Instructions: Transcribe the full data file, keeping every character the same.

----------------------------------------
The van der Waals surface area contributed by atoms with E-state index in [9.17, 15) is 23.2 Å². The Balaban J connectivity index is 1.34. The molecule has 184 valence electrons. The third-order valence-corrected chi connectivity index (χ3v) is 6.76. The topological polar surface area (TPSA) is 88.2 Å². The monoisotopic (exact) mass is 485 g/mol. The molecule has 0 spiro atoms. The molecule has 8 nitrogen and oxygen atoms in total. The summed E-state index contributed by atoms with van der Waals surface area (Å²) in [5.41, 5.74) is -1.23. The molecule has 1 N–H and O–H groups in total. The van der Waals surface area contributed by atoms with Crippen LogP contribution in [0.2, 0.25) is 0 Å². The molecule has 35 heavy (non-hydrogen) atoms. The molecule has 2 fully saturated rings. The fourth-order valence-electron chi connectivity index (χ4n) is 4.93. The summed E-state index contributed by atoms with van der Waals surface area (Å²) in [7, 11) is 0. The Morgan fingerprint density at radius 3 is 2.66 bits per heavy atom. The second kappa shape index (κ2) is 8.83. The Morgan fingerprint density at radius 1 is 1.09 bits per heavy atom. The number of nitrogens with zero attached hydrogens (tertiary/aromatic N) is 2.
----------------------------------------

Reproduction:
The van der Waals surface area contributed by atoms with E-state index in [9.17, 15) is 23.2 Å². The Balaban J connectivity index is 1.34. The molecule has 184 valence electrons. The third-order valence-corrected chi connectivity index (χ3v) is 6.76. The topological polar surface area (TPSA) is 88.2 Å². The monoisotopic (exact) mass is 485 g/mol. The molecule has 0 spiro atoms. The molecule has 8 nitrogen and oxygen atoms in total. The summed E-state index contributed by atoms with van der Waals surface area (Å²) in [5.41, 5.74) is -1.23. The molecule has 1 N–H and O–H groups in total. The van der Waals surface area contributed by atoms with Crippen LogP contribution in [0.2, 0.25) is 0 Å². The molecule has 35 heavy (non-hydrogen) atoms. The molecule has 2 fully saturated rings. The fourth-order valence-electron chi connectivity index (χ4n) is 4.93. The summed E-state index contributed by atoms with van der Waals surface area (Å²) in [7, 11) is 0. The Morgan fingerprint density at radius 3 is 2.66 bits per heavy atom. The second kappa shape index (κ2) is 8.83. The Morgan fingerprint density at radius 1 is 1.09 bits per heavy atom. The number of nitrogens with zero attached hydrogens (tertiary/aromatic N) is 2.